Community Blog Create Second-Level Flashback Instances for ApsaraDB RDS for PostgreSQL with Real-Time Disaster Recovery

Create Second-Level Flashback Instances for ApsaraDB RDS for PostgreSQL with Real-Time Disaster Recovery

This article discusses flashback instances through the ZFS file system.

By digoal


Let’s use Alibaba Cloud ApsaraDB RDS for PostgreSQL 12 as an example. A second-level flashback instance is created with real-time disaster recovery.

Technical Points: ZFS, snapshot, clone, PostgreSQL stream standby, and compress


1.  Apply for ECS instances:

The instance specification, AZ, VPC, and vSwitch can be the same as those of ApsaraDB RDS for PostgreSQL.

The storage is configured according to the read and write pressure on the primary database to meet the recovery efficiency of the disaster recovery database.

If the disaster recovery instance needs to be configured in a cross-region IDC, we recommend connecting the VPC network.

2.  Prepare the system; we recommend using CentOS 7 (x64).

Please visit this link for information about configure sysctl, limits, and other items.

3.  Deploy ZFS and enable compression:

# cat /etc/redhat-release     
CentOS Linux release 7.7.1908 (Core)    


wget http://download.zfsonlinux.org/epel/zfs-release.el7_7.noarch.rpm    
rpm -ivh zfs-release.el7_7.noarch.rpm     
yum install https://dl.fedoraproject.org/pub/epel/epel-release-latest-7.noarch.rpm    
yum install -y "kernel-devel-uname-r == $(uname -r)" zfs    

Check the log for any errors. Under normal circumstances, no errors are reported.

4.  Check whether ZFS is available:

Configure it to load ZFS automatically when the system starts:

vi /etc/rc.local    
/sbin/modprobe zfs    
chmod +x /etc/rc.local    

Test whether ZFS works normally:

# modprobe zfs     
# zpool list    
no pools available    
# reboot    

5.  Install ApsaraDB RDS for PostgreSQL 12:

yum install https://download.postgresql.org/pub/repos/yum/reporpms/EL-7-x86_64/pgdg-redhat-repo-latest.noarch.rpm    
yum install postgresql12*    
su - postgres  
vi ~/.bash_profile  
# 追加    
export PS1="$USER@`/bin/hostname -s`-> "      
export LANG=en_US.utf8      
export PGHOME=/usr/pgsql-12      
export LD_LIBRARY_PATH=$PGHOME/lib:/lib64:/usr/lib64:/usr/local/lib64:/lib:/usr/lib:/usr/local/lib:$LD_LIBRARY_PATH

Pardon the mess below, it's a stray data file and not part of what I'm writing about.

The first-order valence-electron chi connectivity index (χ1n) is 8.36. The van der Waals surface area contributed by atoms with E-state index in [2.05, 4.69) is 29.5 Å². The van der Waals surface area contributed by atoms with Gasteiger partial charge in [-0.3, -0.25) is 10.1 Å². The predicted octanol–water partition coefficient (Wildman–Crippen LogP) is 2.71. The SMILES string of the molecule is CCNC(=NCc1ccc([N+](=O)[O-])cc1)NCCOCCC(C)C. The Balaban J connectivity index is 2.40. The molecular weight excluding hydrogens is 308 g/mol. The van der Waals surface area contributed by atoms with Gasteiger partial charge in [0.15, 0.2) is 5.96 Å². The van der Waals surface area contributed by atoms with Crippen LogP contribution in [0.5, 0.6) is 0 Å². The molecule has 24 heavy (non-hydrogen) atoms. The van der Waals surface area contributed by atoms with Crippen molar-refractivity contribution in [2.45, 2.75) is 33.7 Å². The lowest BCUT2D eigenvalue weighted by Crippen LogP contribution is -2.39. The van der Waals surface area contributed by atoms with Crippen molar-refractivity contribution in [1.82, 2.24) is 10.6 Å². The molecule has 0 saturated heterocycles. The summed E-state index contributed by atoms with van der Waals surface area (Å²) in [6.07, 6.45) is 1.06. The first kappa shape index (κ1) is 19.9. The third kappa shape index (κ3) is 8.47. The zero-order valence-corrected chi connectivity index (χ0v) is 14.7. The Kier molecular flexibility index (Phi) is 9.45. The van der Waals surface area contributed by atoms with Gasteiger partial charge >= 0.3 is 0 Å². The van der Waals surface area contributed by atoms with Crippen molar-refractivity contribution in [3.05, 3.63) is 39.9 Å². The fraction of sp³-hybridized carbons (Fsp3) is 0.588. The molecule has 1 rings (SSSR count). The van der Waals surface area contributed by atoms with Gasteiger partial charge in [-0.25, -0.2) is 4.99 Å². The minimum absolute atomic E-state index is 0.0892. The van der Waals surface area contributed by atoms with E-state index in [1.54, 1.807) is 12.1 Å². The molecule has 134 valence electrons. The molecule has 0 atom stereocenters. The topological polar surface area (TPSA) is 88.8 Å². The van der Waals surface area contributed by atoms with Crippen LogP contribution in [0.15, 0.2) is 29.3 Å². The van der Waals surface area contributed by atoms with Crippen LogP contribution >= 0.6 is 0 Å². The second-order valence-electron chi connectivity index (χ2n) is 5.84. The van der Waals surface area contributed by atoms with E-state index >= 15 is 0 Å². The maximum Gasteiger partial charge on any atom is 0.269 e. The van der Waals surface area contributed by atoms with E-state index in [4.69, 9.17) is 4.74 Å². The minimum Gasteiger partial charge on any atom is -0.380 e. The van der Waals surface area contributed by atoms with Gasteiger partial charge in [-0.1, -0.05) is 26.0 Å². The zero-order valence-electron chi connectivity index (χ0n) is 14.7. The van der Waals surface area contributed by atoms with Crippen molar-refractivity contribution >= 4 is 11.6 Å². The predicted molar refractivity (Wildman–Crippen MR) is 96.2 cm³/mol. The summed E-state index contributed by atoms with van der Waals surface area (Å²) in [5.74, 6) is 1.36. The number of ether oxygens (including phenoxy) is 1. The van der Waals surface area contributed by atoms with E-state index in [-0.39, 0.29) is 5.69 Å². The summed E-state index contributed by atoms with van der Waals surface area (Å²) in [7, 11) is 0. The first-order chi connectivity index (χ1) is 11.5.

export DATE=`date +"%Y%m%d%H%M"`      
export PATH=$PGHOME/bin:$PATH:.      
export MANPATH=$PGHOME/share/man:$MANPATH      
alias rm='rm -i'      
alias ll='ls -lh'      
unalias vi      

6.  Install the plug-ins. You can install the plug-ins you use in ApsaraDB RDS. Some plug-ins may be unique to ApsaraDB RDS, so these plug-ins cannot be called on the disaster recovery end, but disaster recovery is not affected.

7.  Configure zpool for ZFS:

Let’s say /dev/vdc is a new cloud disk. If your cloud disk is not vdc, please replace it. ZFS also supports managing multiple cloud disks. Please read the ZFS manual for details:

parted -a optimal -s /dev/vdc mklabel gpt mkpart primary 1MiB 100%FREE     
zpool create zp1 -f -o ashift=13 vdc1    
zfs set canmount=off zp1      

8.  Create a directory to store data files:

zfs create -o mountpoint=/zpdata01 -o recordsize=8K -o atime=off -o primarycache=metadata -o logbias=throughput -o secondarycache=none zp1/zpdata01      

9.  Create a directory to store WAL archive files:

zfs create -o mountpoint=/zpdata02 -o recordsize=8K -o atime=off -o primarycache=metadata -o logbias=throughput -o secondarycache=none -o compression=on zp1/zpdata02      
zfs set compression=on zp1/zpdata02    
# zfs list    
zp1           1.29M  1.42T      192K  /zp1    
zp1/zpdata01   192K  1.42T      192K  /zpdata01    
zp1/zpdata02   192K  1.42T      192K  /zpdata02    

10.  Create an ApsaraDB RDS instance with rds_superuser as the username. You can create it in the console:

user: rep    
pwd: xxxxxx    

11.  Configure the ApsaraDB RDS whitelist to allow a connection from the ECS instance